- Community speed watch …
Does anyone know how this is administered? I’m interested to know how they record people who have been caught speeding. I regularly pass a local group who stand in a very visable place just down from a corner which he be be taken at around 15mph. I have been recorded twice this year of breaking the 30mph limit at over 40mph, I’m quite honestly at a loss as to how this he happened as I genuinely believe I wasn’t exceeding the limit on either occasion. I am now on my finally warning and my registration has been passed onto the local traffic officers. I also received a notice from a force 300 miles away while the car in question was off the road, due to this I can only assume registrations are manually recorded which leave room for all sorts of errors.Posted 2 years agoglobaltiMember
Much in the same way as the two women who reported us once for driving our Landy on the beach at Pilling. We received a letter from Lancashire Constabulary warning us that if we were seen again we would receive a Section 59 notice meaning the car would be seized if the reports continued.
We residents have used the same process to deal with habitual speeders in our street and to deal with two kids who were ragging their mopeds around and giving their mates backies without helmets. The Section 59 notice is an effective deterrent and they have all stopped their behaviour.Posted 2 years agoSuperficialMember
Do the local people have any powers at all? I always assumed they were just using their data as ammunition to either a) get proper speed cameras on their road or b) apply to the council for traffic-calming measures.
Was the letter from a police force 300 miles away? If so, do you need to worry about your number plate being cloned?Posted 2 years agoglobaltiMember
Local people don’t have any powers but some Police forces are happy to support community initiatives where folk are so pissed off with speeders in their street that they will stand out and report them. We live in a street that’s used as a rat run by people who race through to beat traffic lights on the main road and the street’s action group wanted to do this but unfortunately Lancashire Constabulary reckoned the street was not technically suitable for the speed camera, otherwise they would have trained residents to use it and given us a PCSO to be present.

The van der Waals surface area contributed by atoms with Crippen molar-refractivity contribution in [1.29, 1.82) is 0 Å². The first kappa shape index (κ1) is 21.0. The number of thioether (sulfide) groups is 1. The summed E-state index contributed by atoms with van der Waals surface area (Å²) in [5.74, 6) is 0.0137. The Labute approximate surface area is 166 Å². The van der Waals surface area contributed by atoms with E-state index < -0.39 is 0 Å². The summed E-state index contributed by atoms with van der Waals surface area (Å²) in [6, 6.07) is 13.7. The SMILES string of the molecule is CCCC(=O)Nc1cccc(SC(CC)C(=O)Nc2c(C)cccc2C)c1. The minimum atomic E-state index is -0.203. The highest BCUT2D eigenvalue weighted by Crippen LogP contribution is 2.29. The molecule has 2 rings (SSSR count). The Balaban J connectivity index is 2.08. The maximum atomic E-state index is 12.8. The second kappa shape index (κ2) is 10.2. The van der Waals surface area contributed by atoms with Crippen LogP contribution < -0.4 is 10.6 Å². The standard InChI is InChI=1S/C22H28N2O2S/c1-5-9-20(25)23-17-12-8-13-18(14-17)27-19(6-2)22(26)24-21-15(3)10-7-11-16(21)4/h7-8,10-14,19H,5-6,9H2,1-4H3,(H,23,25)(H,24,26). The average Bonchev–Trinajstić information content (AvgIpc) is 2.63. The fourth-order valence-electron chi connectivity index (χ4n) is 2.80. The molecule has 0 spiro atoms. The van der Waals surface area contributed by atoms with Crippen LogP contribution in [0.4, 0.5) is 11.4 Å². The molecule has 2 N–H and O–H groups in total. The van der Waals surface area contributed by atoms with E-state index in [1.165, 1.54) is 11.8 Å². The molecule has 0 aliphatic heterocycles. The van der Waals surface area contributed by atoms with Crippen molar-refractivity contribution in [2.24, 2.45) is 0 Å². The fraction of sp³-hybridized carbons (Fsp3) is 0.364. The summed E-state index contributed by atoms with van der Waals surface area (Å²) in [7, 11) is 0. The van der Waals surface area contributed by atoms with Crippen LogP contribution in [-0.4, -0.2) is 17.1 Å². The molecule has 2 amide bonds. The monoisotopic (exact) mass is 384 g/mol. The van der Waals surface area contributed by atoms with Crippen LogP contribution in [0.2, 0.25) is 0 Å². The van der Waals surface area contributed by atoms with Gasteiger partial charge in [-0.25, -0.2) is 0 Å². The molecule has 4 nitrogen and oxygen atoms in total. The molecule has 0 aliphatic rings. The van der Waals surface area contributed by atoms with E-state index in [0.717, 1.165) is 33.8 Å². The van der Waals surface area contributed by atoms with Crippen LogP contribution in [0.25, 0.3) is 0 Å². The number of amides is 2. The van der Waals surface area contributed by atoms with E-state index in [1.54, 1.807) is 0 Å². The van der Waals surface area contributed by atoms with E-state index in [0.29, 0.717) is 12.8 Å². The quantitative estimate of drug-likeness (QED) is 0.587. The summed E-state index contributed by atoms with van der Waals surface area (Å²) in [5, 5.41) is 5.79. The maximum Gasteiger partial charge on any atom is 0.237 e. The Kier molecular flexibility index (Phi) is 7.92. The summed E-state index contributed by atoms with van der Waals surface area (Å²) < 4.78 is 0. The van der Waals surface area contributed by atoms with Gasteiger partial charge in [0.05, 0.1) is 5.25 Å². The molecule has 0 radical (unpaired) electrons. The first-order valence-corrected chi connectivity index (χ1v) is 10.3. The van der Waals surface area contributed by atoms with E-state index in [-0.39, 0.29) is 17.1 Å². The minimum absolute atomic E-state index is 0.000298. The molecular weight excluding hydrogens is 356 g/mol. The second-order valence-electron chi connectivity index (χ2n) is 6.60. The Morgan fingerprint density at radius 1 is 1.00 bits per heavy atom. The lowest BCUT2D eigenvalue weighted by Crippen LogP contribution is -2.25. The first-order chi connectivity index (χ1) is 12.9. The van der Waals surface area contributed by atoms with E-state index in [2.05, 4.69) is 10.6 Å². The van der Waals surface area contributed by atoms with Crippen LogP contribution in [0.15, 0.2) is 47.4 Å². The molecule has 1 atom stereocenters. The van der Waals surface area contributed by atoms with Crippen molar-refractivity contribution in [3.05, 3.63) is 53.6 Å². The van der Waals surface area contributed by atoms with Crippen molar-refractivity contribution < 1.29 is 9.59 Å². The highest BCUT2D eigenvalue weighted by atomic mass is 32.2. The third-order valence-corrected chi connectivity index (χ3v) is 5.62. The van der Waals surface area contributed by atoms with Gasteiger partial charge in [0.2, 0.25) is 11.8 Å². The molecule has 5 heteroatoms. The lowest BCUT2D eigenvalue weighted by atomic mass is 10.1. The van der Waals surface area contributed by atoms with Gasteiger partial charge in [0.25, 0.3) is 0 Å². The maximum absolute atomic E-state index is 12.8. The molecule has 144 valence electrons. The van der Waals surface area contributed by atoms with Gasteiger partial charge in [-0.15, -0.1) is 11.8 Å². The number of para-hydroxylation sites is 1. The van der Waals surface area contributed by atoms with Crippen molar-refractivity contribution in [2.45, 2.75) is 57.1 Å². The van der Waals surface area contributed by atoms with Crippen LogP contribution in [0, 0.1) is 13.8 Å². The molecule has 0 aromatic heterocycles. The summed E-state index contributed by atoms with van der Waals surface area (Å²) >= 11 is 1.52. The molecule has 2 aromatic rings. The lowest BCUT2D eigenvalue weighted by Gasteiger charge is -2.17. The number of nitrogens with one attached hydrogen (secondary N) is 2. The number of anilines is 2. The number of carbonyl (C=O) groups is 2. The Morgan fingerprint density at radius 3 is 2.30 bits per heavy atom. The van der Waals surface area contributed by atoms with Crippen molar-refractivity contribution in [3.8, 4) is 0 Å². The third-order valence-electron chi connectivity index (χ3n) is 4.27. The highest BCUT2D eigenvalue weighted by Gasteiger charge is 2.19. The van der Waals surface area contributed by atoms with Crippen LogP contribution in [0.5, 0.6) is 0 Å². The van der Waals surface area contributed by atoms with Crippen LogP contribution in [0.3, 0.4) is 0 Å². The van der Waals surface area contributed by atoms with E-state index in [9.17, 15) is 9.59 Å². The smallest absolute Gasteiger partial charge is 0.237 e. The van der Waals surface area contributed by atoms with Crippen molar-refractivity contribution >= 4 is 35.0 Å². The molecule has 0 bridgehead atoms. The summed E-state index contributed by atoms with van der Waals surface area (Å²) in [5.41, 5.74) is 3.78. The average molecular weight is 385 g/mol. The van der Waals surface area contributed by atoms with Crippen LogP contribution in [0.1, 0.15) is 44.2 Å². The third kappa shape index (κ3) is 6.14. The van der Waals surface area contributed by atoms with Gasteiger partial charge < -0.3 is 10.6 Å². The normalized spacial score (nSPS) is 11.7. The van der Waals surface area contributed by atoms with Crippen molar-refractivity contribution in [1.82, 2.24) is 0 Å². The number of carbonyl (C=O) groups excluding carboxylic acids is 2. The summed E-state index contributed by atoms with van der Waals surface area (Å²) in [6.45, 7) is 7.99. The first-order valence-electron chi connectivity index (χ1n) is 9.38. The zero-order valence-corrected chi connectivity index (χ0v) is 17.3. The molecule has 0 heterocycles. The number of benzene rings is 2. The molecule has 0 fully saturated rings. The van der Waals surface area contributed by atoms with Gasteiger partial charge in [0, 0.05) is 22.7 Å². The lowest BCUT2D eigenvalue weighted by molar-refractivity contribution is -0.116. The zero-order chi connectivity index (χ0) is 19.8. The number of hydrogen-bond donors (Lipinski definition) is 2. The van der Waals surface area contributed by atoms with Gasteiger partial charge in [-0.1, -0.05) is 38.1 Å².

We will never get traffic calming for three reasons:
1 – Our street is near the bottom of Lancashire’s accident league table because we teach our kids to take care when crossing the road and have only had one injury in ten years. Contrast this with more “ethnic” inner areas of Blackburn where people take a fatalistic attitude to road safety and the streets are at the top of the league table and full of calming measures.
2 – Speed humps are now unfashionable because once they are installed 50% of residents will moan about them. Ask anybody who lives up at Tockholes near Darwen.
3 – Currently all residential streets in our area are being limited to 20mph and given tabletops. Unbelieveably a number of the residents in our street have objected, thus sabotaging our thirty year campaign for traffic calming.Posted 2 years ago
They have just set a Community Speedwatch up by my girls’ school in Pannal (Harrogate) and apparently it is being a great success.Posted 2 years agohoneybadgerxSubscriber
Unfortunately in our village there’s a problem with speeding, and there’s regular collisions with parked cars, but no injuries. There’s a standing agreement in our village that if anyone ever comes down with a terminal illness when they get to the end they’ll throw themselves under a car. Until something serious happens the police simply aren’t interested.Posted 2 years ago
I’m not sad (perhaps a little at the end of Watership Down, or when Goose dies in Top Gun)
My Mother and Father where married when I was conceived and as far as I’m aware no-one else was involved.
I’m not retired.
I’m not God, nor have I ever played God although girls have often screamed his name to me…
Not sure what a ‘Do-Gooder’ is… Is it the opposite of a ‘Do-Badder’?
I live on a road where there’s no pavement on my side and my house is situated on a blind bend. It’s called School road as there’s a School situated on he road. The speed limit has been dropped to 20MPH to slow traffic down as requested by local residents, pedestrians and other road users alike.